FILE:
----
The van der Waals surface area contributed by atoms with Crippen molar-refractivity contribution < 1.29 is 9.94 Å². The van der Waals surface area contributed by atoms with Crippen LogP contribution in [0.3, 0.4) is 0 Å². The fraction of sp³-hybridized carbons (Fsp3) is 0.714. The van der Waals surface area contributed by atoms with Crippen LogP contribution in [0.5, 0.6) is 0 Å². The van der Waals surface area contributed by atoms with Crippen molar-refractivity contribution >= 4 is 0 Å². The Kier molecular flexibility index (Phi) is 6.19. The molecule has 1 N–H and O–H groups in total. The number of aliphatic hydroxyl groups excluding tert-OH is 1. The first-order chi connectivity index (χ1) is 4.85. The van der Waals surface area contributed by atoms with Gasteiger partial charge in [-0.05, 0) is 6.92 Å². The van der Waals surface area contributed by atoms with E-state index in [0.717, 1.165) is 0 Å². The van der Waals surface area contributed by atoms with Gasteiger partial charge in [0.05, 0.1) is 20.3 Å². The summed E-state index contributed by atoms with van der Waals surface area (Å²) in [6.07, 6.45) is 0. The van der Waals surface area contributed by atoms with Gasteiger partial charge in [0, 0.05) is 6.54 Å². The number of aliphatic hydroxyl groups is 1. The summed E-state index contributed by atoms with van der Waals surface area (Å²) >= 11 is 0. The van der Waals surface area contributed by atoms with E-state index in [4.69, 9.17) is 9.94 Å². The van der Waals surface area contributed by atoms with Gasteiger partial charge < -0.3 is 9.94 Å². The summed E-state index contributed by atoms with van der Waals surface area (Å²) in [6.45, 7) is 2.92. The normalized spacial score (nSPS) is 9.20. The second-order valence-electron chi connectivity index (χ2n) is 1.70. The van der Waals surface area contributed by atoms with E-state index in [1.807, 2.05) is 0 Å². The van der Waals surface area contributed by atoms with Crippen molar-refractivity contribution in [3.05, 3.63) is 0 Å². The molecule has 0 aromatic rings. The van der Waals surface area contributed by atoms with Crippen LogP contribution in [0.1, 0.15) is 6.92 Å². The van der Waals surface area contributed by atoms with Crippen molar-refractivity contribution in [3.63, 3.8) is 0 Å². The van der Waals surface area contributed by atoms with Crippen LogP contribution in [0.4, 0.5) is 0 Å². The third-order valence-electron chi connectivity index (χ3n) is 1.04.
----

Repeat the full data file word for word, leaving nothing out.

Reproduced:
The van der Waals surface area contributed by atoms with Crippen molar-refractivity contribution < 1.29 is 9.94 Å². The van der Waals surface area contributed by atoms with Crippen LogP contribution in [0.3, 0.4) is 0 Å². The fraction of sp³-hybridized carbons (Fsp3) is 0.714. The van der Waals surface area contributed by atoms with Crippen LogP contribution in [0.5, 0.6) is 0 Å². The van der Waals surface area contributed by atoms with Crippen molar-refractivity contribution >= 4 is 0 Å². The Kier molecular flexibility index (Phi) is 6.19. The molecule has 1 N–H and O–H groups in total. The number of aliphatic hydroxyl groups excluding tert-OH is 1. The first-order chi connectivity index (χ1) is 4.85. The van der Waals surface area contributed by atoms with Gasteiger partial charge in [-0.05, 0) is 6.92 Å². The van der Waals surface area contributed by atoms with E-state index in [0.717, 1.165) is 0 Å². The van der Waals surface area contributed by atoms with Gasteiger partial charge in [0.05, 0.1) is 20.3 Å². The summed E-state index contributed by atoms with van der Waals surface area (Å²) in [6.07, 6.45) is 0. The van der Waals surface area contributed by atoms with Gasteiger partial charge in [0, 0.05) is 6.54 Å². The number of aliphatic hydroxyl groups is 1. The summed E-state index contributed by atoms with van der Waals surface area (Å²) >= 11 is 0. The van der Waals surface area contributed by atoms with E-state index in [4.69, 9.17) is 9.94 Å². The van der Waals surface area contributed by atoms with Gasteiger partial charge < -0.3 is 9.94 Å². The summed E-state index contributed by atoms with van der Waals surface area (Å²) in [6.45, 7) is 2.92. The normalized spacial score (nSPS) is 9.20. The second-order valence-electron chi connectivity index (χ2n) is 1.70. The van der Waals surface area contributed by atoms with E-state index in [1.807, 2.05) is 0 Å². The van der Waals surface area contributed by atoms with Crippen molar-refractivity contribution in [3.05, 3.63) is 0 Å². The molecule has 0 aromatic rings. The van der Waals surface area contributed by atoms with Crippen LogP contribution in [0.1, 0.15) is 6.92 Å². The van der Waals surface area contributed by atoms with Crippen molar-refractivity contribution in [3.63, 3.8) is 0 Å². The van der Waals surface area contributed by atoms with Crippen LogP contribution in [0.4, 0.5) is 0 Å². The third-order valence-electron chi connectivity index (χ3n) is 1.04.